The latest entry from John Brady’s Last Legacy Editor Standing … Is it just me, or do scent strips stink? You know,
Articles by John Brady
All things being equal, most editors opt for a photo instead of an illustration when designing a cover or layout. "If the story is about a noun-a person, place or thing-you should take its picture," says magazine designer (and longtime colleague) Greg Paul.
All issues are created equal, of course, but, to paraphrase George Orwell, some issues are more equal than others. We call them special. Special issues can bring new readers and advertisers into your pages-or they can be editorial oddities, even turn-offs.
The Q&A style interview is a much maligned and misunderstood form, yet it can be an editorial brightener, whether in long or short form. One increasingly popular format is the quick-hit ‘Twenty Questions,’ or ‘Five Minutes With...’ Because of their brevity, these appear easy to do.
Magazine titles are occasionally unclear, or even misleading. I am told, for instance, that Penthouse is not a magazine about apartments atop high-rise buildings. While a title should be timeless, the tag line can be timely and change whenever a magazine shifts editorial direction, telling the reader at a glance what the current editorial attitude is.
I turned 65 last month and, looking back, I find myself among a fading breed of magazine editors who witnessed firsthand the evolution of magazines from hot type and paste-up to pagination and the Internet. That makes me a "legacy" candidate, a word that I find mildly pejorative and patronizing.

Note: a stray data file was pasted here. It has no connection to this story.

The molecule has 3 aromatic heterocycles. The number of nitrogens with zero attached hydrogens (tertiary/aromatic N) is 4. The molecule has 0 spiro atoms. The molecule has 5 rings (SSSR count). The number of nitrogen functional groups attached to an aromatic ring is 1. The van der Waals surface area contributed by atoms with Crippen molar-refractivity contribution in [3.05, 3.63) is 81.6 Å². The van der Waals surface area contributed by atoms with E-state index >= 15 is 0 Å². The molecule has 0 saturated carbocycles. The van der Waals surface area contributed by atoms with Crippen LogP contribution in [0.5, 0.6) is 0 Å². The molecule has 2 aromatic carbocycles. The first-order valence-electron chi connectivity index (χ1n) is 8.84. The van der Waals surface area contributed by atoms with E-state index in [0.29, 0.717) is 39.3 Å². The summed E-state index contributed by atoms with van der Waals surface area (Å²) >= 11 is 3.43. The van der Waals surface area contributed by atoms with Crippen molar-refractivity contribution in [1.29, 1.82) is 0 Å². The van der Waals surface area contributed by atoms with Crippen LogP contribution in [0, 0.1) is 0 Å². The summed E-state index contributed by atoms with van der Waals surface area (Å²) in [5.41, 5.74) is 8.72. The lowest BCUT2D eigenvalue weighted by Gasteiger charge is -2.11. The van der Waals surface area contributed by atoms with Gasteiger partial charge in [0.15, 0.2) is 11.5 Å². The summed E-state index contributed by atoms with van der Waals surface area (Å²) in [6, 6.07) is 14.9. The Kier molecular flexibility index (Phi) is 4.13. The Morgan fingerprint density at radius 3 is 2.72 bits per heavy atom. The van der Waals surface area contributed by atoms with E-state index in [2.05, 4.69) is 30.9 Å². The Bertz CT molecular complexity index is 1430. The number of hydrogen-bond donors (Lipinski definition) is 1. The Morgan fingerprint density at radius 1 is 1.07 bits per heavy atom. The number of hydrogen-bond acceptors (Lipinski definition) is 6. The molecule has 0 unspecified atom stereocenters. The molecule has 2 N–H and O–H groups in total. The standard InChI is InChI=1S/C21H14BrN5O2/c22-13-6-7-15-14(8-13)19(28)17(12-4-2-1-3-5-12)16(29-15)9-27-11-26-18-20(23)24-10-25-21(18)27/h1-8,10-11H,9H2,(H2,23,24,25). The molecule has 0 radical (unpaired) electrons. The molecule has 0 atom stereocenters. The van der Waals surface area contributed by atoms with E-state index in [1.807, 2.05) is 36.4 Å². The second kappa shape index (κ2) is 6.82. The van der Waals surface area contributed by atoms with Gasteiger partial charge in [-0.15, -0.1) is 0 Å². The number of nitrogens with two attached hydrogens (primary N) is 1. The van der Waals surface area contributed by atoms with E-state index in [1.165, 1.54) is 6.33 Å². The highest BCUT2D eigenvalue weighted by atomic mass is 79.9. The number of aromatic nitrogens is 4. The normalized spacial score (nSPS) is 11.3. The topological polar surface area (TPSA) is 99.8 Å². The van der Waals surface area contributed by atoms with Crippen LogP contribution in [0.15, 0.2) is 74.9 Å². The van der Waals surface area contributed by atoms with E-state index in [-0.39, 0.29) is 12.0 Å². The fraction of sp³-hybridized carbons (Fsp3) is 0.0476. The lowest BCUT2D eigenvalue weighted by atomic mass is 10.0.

Cover blurbs are the most important copy in the book. They are consummate editing, the sizzle on the editorial steak. They determine whether or not the reader goes to the inside or even picks up the book to browse. They should not read like afterthoughts or the first thing that came to mind as the issue hurried off to the printer.
Phone interviews give you quicker, easier access to sources, no matter where they are, and with far less expense. According to telemarketing stats, an average telephone sales call costs $15 compared to $230 for an average business-to-business field call, a ratio roughly applicable to journalistic interviews as well.
The first word in magazines is the name on the cover. As a flag leading the editorial and marketing parade, it should be clear, easily pronounceable, memorable, and not confused with other existing names. It should also tell, at a glance, what the magazine is all about.